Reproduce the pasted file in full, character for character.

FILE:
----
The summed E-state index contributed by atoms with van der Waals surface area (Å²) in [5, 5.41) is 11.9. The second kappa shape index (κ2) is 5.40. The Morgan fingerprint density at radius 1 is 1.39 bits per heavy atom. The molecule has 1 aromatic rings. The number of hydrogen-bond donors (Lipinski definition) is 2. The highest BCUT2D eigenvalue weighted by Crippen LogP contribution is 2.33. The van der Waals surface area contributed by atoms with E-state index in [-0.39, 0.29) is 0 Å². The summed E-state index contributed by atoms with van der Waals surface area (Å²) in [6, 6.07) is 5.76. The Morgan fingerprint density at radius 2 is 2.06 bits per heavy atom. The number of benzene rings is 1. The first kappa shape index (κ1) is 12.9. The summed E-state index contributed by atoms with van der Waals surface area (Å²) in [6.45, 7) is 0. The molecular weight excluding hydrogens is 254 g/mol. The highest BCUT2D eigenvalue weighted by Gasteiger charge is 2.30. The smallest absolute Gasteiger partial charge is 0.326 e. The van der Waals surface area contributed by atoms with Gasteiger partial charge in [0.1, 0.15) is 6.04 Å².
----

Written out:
The summed E-state index contributed by atoms with van der Waals surface area (Å²) in [5, 5.41) is 11.9. The second kappa shape index (κ2) is 5.40. The Morgan fingerprint density at radius 1 is 1.39 bits per heavy atom. The molecule has 1 aromatic rings. The number of hydrogen-bond donors (Lipinski definition) is 2. The highest BCUT2D eigenvalue weighted by Crippen LogP contribution is 2.33. The van der Waals surface area contributed by atoms with E-state index in [-0.39, 0.29) is 0 Å². The summed E-state index contributed by atoms with van der Waals surface area (Å²) in [6, 6.07) is 5.76. The Morgan fingerprint density at radius 2 is 2.06 bits per heavy atom. The number of benzene rings is 1. The first kappa shape index (κ1) is 12.9. The summed E-state index contributed by atoms with van der Waals surface area (Å²) in [6.45, 7) is 0. The molecular weight excluding hydrogens is 254 g/mol. The highest BCUT2D eigenvalue weighted by Gasteiger charge is 2.30. The smallest absolute Gasteiger partial charge is 0.326 e. The van der Waals surface area contributed by atoms with Gasteiger partial charge in [0.1, 0.15) is 6.04 Å².